American mathematician and NASA employee Katherine Johnson was awarded the Presidential Medal of Freedom in 2015, by President Barack Obama. But why is she so famous?
Katherine Johnson (1918 – 2020) helped to send NASA astronauts to the moon with her calculations of orbital mechanics, which determined the flight-paths of spacecraft. Johnson worked for NASA for over 30 years and her life was celebrated in the 2016 movie “Hidden Figures”, bringing her wider fame.
Read on to learn more about Katherine’s incredible career and how she broke barriers working at NASA.
An Incredible Gift
NASA legend Katherine Johnson was born in White Sulphur Springs, West Virginia in 1918. She was a whizz kid from the get go and her mathematical brilliance and love for the subject meant that by age 10 she was ready for high school, and by 18 she had graduated college, with two degrees!
Whilst in college, Katherine was encouraged in particular by a Professor Claytor, who told her, “you’d make a great research mathematician”. Katherine said his encouragement and tuition made sure she was fully prepared to pursue her passion.
She worked for NASA from 1953 to 1986, joining as a female ‘computer’, but quickly stood out because of her curiosity and desire to look further than her job required.
Becoming part of the space team allowed Katherine to really shine. She calculated numerous trajectory paths for the rockets to put the first Americans in space, but said her proudest achievement was calculating the launch window for Apollo 11.
Johnson spoke at length about her love for her work and maintained that it was her passion: “I liked what I was doing. I like work. I liked the stars and the stories we were telling, and it was a joy”.
Breaking Gender and Racial Barriers
Though Katherine’s critical contributions remained largely uncelebrated for much of her life, there’s a lot to acknowledge. NASA administrator Jim Bridenstine reflected, “Ms. Johnson helped our nation enlarge the frontiers of space even as she made huge strides that also opened doors for women and people of color in the universal human quest to explore space.”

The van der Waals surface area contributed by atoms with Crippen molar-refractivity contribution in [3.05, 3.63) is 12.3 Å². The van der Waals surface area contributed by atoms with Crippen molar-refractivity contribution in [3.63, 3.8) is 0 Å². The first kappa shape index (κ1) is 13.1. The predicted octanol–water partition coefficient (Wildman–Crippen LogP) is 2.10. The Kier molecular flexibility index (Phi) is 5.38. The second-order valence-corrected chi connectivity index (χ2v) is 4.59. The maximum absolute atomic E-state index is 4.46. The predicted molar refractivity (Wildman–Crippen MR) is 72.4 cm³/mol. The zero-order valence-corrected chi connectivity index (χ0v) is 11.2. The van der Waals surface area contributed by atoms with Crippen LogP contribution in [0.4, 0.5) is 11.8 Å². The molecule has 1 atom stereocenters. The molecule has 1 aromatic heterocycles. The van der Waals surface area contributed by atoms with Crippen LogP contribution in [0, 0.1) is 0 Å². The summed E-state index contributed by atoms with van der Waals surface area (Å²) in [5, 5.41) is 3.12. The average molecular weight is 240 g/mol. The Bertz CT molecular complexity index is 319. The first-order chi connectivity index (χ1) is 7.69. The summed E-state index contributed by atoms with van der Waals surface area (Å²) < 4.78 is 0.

Margaret Shetterley, who wrote the 2016 book “Hidden Figures”, said that Johnson’s story is an incredible gift which both opens doors and sheds lights on so many others’ stories, offering “a new way to look at black history, women’s history and American history”.
Beyond the strides she made at NASA, Johnson was one of three black students, and the only woman, selected to integrate West Virginia’s graduate schools. Katherine enrolled at West Virginia University in 1939, a notable breakthrough, and one of many.
Continually reaching new milestones, Katherine’s persistence and incredible talent meant she was increasingly looked to as a leader at NASA, and the agency tweeted in her memory “we honor her legacy of excellence that broke down racial and social barriers”.
Awards and Honors
Katherine has a long list of achievements which include a number of awards.
In 2015, President Barack Obama awarded Johnson the Presidential Medal of Freedom for her contributions to STEM. The White House released a statement saying, “she is a role model that we are excited for the world to know”.
Katherine was awarded another extraordinary honor in 2019, when she was given the Congressional Gold Medal. The highest honor a civilian can receive, Katherine was recognised for her role in the pioneering generation of female mathematicians at NASA.
Katherine has been awarded numerous honorary doctorates for her achievements. In addition, her many contributions to NASA were commemorated with the dedication of a new building at the Langley Research Centre in 2016 named the “Katherine G. Johnson Computational Research Facility”.
In perfect summary of Katherine’s life and legacy, Senator Joe Manchin said that “through her brilliance, strength, and courage, she proved to the country that anyone—regardless of race, gender, or background—can touch the stars”.
Watch NASA’s YouTube video below, which remembers Katherine Johnson’s incredible life.